In a landmark ruling Kerala High Court recently held that the provisions of Section 357A(1)(4) & (5) CrPC are substantive in nature, hence the victims have a right to receive compensation for the crimes that were committed before the provisions of the above stated section came into play.
Case of the Petitioner
The Senior government pleader contended that the direction given to the State Government to pay compensation to the victims under Section 357(4)(A) CrPC., for a crime that took place on 26.03.2008, taking into consideration the amended provision, bough into effect on 31.12.2009 and based on an application of the year 2013, is completely unjustifiable and is against the statutory provisions.
Furthermore it was contended by the State pleader that the application of the above stated section cannot be retrospective in nature, as the retrospective effect of the provision will make the State face the unwanted financial brunt and the same will result in intrusion with the economic set up of the State.
Case of the Respondents
Respondents 2 to 4 are the legal heirs of one late Sri. Sivadas who died in a motor vehicle accident that took place on 26.03.2008. Though the crime was taken into cognizance by the police, however the accused could not be found or traced and therefore the trial could not commence.
In 2013, the legal heirs approached to the District Legal Services Authority, Alappuzha, in the want of compensation from the State under Section 357A (4) CrPC. Thereafter an enquiry was done as per the provision under Section 357A (5) CrPC, and the report was submitted on 12.09.2013 on the basis of which it was inferred that an amount of Rs.3,03,000/- was suffice compensation to be awarded in the present case to the dependants of the late Sri Sivadas.
Observation of the Court
In the words of the Court:
“With the advent of the philosophy of victim compensation, with its avowed purpose not to award damages analogous to those in cases of tortuous liability, but to give solace, by way of compensation out of the public purse, for the injury sustained, whether the offender has been bought to the trial or not, a new stakeholder, in the criminal law was ushered in.”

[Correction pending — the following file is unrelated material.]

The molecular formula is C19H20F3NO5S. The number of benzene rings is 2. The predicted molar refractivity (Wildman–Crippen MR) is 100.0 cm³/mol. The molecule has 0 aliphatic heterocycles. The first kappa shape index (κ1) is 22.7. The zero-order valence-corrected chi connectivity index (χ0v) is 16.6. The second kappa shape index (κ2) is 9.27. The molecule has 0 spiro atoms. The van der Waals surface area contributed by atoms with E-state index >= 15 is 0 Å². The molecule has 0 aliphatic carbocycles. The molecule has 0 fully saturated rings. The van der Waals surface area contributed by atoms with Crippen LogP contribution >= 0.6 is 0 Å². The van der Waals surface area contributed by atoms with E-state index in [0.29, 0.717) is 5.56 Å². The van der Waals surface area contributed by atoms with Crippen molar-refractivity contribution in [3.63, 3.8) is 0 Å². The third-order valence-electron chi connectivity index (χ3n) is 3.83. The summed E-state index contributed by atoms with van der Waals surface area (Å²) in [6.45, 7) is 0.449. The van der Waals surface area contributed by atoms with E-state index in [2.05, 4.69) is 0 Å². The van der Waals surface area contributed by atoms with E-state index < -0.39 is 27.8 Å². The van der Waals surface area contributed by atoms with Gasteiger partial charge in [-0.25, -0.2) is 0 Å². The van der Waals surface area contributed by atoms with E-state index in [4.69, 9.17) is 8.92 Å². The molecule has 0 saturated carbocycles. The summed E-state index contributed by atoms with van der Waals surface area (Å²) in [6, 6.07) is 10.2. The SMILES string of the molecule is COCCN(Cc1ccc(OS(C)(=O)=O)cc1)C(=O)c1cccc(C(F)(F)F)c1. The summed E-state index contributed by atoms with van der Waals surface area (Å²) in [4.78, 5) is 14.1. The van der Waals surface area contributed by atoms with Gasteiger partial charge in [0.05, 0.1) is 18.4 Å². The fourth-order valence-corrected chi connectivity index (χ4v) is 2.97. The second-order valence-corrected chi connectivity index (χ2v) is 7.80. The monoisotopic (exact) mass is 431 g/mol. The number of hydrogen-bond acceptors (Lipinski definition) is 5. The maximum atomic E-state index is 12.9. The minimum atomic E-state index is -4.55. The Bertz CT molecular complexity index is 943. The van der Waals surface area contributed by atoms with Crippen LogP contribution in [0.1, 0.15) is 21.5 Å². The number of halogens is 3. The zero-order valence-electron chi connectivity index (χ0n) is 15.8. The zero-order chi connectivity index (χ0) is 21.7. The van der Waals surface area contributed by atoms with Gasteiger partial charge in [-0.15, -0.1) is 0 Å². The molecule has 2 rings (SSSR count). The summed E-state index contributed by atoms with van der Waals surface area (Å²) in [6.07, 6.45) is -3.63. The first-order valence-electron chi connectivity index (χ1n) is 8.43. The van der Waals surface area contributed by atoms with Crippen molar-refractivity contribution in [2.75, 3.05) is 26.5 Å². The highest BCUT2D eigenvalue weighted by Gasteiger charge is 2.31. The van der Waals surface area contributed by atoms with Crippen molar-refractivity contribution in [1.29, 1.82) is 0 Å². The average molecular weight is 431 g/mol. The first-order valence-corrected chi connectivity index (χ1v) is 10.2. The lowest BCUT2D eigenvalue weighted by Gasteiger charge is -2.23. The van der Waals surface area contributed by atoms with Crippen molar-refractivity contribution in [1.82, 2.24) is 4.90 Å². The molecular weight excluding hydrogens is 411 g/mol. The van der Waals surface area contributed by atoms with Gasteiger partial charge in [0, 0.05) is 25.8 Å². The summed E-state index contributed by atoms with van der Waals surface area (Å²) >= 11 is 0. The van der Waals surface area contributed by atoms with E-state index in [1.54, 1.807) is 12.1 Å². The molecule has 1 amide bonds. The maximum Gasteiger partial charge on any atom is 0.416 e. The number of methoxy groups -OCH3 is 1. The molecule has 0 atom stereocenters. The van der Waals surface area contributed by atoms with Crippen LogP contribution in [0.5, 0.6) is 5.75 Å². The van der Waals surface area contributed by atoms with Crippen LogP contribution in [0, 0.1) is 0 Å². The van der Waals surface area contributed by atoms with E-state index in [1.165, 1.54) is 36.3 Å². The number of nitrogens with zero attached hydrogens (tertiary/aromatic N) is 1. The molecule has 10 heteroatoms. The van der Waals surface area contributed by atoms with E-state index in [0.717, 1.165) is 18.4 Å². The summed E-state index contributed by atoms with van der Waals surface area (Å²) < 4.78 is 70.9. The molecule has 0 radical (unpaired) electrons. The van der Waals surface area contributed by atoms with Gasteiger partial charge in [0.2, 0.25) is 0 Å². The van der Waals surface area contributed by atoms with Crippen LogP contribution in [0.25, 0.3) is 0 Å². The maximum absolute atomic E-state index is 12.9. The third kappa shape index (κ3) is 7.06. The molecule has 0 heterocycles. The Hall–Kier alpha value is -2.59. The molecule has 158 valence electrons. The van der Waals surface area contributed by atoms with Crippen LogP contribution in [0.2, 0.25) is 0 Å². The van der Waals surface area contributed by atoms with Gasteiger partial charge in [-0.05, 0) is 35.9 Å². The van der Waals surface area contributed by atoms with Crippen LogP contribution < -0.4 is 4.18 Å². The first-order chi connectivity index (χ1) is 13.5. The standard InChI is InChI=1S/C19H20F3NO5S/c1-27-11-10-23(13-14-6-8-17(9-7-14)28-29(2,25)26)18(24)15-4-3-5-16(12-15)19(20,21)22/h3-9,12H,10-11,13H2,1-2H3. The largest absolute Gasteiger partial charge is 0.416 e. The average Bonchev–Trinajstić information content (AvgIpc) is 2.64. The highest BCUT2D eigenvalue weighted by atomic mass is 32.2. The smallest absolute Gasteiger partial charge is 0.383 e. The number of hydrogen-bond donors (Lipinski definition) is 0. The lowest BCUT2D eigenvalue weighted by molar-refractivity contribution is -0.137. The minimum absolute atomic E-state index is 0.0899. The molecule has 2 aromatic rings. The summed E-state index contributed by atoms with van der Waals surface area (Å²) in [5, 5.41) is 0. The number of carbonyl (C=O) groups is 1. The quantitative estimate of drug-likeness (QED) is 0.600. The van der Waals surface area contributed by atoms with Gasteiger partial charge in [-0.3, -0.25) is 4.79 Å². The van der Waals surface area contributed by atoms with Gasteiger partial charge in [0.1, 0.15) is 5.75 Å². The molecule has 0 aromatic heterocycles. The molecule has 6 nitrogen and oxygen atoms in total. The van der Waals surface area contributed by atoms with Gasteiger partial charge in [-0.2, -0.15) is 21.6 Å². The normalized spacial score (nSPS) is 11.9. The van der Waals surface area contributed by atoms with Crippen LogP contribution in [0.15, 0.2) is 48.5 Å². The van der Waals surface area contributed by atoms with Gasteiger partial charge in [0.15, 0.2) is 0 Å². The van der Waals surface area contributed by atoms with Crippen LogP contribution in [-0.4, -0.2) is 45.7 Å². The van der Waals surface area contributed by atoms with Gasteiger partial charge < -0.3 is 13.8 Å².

“By giving the benefit to the victims under Section 357A (4) CrPC, for crimes that occurred prior to 31.12.2009, the statutory provision is not given retrospective effect, and instead a prospective benefit is given based on an antecedent fact.”
The Court vividly stated that the compensation that is to be awarded under Section 357 is punitive in nature and the compensation that is to be awarded under Section 357A is based on the concept of rehabilitation of the victim. The Court denied the submissions of the State pleader pertaining to amendment and stated that the amendment does not mention anything with respect to the applicability of the Section that the same should be retrospective prospective.
Notably, the Court said,
“When an application is made by a victim of a crime that occurred prior to the coming into force of Section357 (A)(4) CrPC., a prospective benefit is given, taking into reckoning an antecedent fact. Adopting such an interpretation does not make the statue or the provision retrospective in operation. It only confers prospective benefits, in certain cases, to even antecedent facts. The State will remain prospective in application but will draw life from a past event also.”
Before: Kerala High Court
Case Title: District Collector Alappuzha and others
Coram: Hon’ble Mr. Justice Bechu Kurian Thomas